Deer Valley High students excel, place third at county science and engineering fair

Devansh Vaid and Katia Williams with their Third Place entry in the county science fair.

Devansh Vaid and Katia Williams with their Third Place entry in the county science and engineering fair.

By John Crowder

Two Deer Valley High School (DVHS) students, Devansh Vaid and Katia Williams, were awarded third place honors in the Math and Computer Science category of the Contra Costa County Science and Engineering Fair, held on Saturday, March 28, 2015. Their project, entitled, “Simple Calculus: The Transformation of an Oxymoron into a Reality,” was one of 262 entered in the competition from students throughout the county.

The student competition, in its eleventh year, is an Intel-affiliated science and engineering fair, in which winners advance to the Intel International Science and Engineering Fair. The prestigious competition, which is the largest high school scientific research event in the world, brings together more than 1,500 students from about 70 countries and territories to compete for college scholarships, including one for $75,000.

The Contra Costa County’s fair was established when local businesses joined together with K-12 educators in 2005. This year the fair was held at Los Medanos College. 130 judges, each reviewing multiple projects, worked all day and into the evening the Friday before the awards ceremony in order to complete the difficult task of selecting the winners from among the many outstanding projects entered into the local competition.

Third Place Ribbons and certificates at Vaid and Williams' display.

Third place ribbons and certificates at Vaid and Williams’ display.

For their project, Devansh, a junior, and Katia, a senior, who are both taking AP Calculus AB this year, created a new Calculus notation for basic principles, such as limits, derivatives, and integrals, that had visual connections to the logical concepts that they were taken from.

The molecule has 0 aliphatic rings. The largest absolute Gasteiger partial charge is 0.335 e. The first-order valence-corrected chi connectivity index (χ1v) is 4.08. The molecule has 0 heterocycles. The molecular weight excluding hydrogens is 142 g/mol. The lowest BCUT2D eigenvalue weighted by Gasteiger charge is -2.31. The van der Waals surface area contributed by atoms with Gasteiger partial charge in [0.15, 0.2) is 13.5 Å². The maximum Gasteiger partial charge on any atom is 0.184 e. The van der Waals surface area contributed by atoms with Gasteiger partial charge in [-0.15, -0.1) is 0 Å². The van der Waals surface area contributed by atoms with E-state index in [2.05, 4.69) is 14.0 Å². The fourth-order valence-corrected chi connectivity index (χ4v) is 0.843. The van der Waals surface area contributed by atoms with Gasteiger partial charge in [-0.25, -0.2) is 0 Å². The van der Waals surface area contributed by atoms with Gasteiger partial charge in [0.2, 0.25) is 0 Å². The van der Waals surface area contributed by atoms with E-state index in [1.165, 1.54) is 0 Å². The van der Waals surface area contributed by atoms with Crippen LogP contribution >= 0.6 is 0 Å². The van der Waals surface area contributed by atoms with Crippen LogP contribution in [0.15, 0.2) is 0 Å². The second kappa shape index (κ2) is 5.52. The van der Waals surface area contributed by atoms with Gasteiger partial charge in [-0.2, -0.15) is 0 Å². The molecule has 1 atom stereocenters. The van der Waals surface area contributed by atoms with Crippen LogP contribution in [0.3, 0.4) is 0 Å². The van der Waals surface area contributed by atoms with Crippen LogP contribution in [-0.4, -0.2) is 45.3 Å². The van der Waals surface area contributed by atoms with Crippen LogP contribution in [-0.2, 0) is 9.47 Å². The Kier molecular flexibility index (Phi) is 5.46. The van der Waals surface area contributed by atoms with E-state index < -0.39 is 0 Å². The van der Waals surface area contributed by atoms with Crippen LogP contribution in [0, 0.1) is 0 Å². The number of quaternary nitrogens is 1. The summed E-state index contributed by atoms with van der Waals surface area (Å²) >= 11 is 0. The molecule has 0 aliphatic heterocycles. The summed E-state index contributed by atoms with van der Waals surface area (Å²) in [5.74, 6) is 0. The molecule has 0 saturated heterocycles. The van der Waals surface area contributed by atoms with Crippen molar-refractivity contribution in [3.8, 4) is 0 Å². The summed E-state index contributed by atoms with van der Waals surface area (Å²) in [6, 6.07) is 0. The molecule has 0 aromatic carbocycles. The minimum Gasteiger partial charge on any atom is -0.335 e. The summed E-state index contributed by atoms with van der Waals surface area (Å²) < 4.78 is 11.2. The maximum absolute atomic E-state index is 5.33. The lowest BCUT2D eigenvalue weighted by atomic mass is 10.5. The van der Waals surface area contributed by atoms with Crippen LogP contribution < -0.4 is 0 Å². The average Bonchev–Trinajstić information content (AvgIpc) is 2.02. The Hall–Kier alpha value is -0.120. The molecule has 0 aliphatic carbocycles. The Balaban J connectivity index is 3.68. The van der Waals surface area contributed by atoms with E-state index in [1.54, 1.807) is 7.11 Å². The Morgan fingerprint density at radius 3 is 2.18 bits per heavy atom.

Both students found Calculus to be challenging, and noticed that many of their classmates did, as well. According to Katia, “We were able to make it through – and we love it- but we still saw others around us having lots of difficulty, and knew that many other students don’t even attempt Calculus because they know how challenging it will be.”

Devansh concurred with Katia’s assessment.

Nobody will deny that Calculus is difficult,” he said. “But I saw no reason why that great, and almost magical, thing couldn’t be simpler.”

Devansh explained the project he and Katia worked on.

Katia and I tackled the problem of making calculus easier, more aesthetically pleasing, and more approachable,” he stated. “We wanted to simplify the hardest things about Calculus and we found that it was the transition from logic to mathematics that made it so daunting. A lot of time, with traditional notation, things get lost in translation, and success is dependent on the student’s analysis of that translation rather than comprehending the problem.”

According to Katia, “If the notation looked like the type of problems students were solving, and reminded students of the logic by which they can solve the problem, concepts would be easier to grasp and would be understood on a deeper, and lasting, level.”

Innovation, especially innovation and research in STEM fields, often needs tools like Calculus in order to occur at all. I believe our project helps us achieve this innovation,” she added.

Both students also had high praise for those who assisted them with their project.

Ms. McClain, our AP (Advanced Placement) Calculus teacher, and Mr. Adkins, our AP Physics teacher, were both immensely helpful,” said Katia. “They both inspired us to begin the project, and guided us along the way.”

Devansh agreed that both teachers were, “immensely helpful,” and added that his parents, “were also an inspiration for me.”

The two students each spoke enthusiastically about their science fair experience.

It was really humbling to be at the science fair,” said Devansh.

It was definitely interesting,” added Katia. “It was a great learning experience, and I like to think that the judges’ reactions spoke to our level of innovation.”

Katia will be graduating this year, and plans to attend either U.C. Berkeley or UCLA in the fall. Meanwhile, Devansh will have another year at DVHS, where he believes he may be able to further expand upon the project he and Katia began this year.

Both students also said they wanted to encourage others to pursue an interest in science.

Science and technology are the future,” said Devansh. Katia concurred.

I would highly encourage any student with any inkling of an idea for research to enter the science fair as soon as they can,” she said.

Katia shared a final thought.

I think that, as kids, we feel like we sometimes don’t have much to offer the world, but it is the exact opposite. We have everything to offer,” she exclaimed. “Adults are often tied down with jobs and responsibilities, but, as students, we have ideas and time. We don’t have to – and we shouldn’t – wait to innovate.”

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the attachments to this post:


3rd Place Ribbons


Devansh Vaid & Katia Williams


One Comment to “Deer Valley High students excel, place third at county science and engineering fair”

  1. Kaylee says:

    Amazing project you two!!!

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